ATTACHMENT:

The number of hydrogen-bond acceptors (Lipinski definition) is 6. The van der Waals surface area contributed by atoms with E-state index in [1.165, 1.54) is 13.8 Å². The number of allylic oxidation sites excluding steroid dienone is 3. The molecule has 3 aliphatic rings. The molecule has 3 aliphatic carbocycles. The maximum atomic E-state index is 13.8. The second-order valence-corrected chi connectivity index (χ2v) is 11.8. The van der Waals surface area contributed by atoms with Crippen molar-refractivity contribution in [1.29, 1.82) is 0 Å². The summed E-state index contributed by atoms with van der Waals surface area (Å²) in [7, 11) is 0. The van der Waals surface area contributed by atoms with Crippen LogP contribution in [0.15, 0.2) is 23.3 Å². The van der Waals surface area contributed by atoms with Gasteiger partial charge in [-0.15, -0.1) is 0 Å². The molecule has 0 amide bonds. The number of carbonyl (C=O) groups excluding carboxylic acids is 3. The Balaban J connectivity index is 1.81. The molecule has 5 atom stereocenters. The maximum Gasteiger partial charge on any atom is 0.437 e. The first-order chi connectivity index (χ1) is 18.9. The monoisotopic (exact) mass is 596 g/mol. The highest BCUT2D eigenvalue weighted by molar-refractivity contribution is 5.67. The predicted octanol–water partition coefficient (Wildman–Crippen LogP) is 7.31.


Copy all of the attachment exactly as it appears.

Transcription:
The number of hydrogen-bond acceptors (Lipinski definition) is 6. The van der Waals surface area contributed by atoms with E-state index in [1.165, 1.54) is 13.8 Å². The number of allylic oxidation sites excluding steroid dienone is 3. The molecule has 3 aliphatic rings. The molecule has 3 aliphatic carbocycles. The maximum atomic E-state index is 13.8. The second-order valence-corrected chi connectivity index (χ2v) is 11.8. The van der Waals surface area contributed by atoms with Crippen molar-refractivity contribution in [1.29, 1.82) is 0 Å². The summed E-state index contributed by atoms with van der Waals surface area (Å²) in [7, 11) is 0. The van der Waals surface area contributed by atoms with Crippen LogP contribution in [0.15, 0.2) is 23.3 Å². The van der Waals surface area contributed by atoms with Gasteiger partial charge in [-0.15, -0.1) is 0 Å². The molecule has 0 amide bonds. The number of carbonyl (C=O) groups excluding carboxylic acids is 3. The Balaban J connectivity index is 1.81. The molecule has 5 atom stereocenters. The maximum Gasteiger partial charge on any atom is 0.437 e. The first-order chi connectivity index (χ1) is 18.9. The monoisotopic (exact) mass is 596 g/mol. The highest BCUT2D eigenvalue weighted by molar-refractivity contribution is 5.67. The predicted octanol–water partition coefficient (Wildman–Crippen LogP) is 7.31.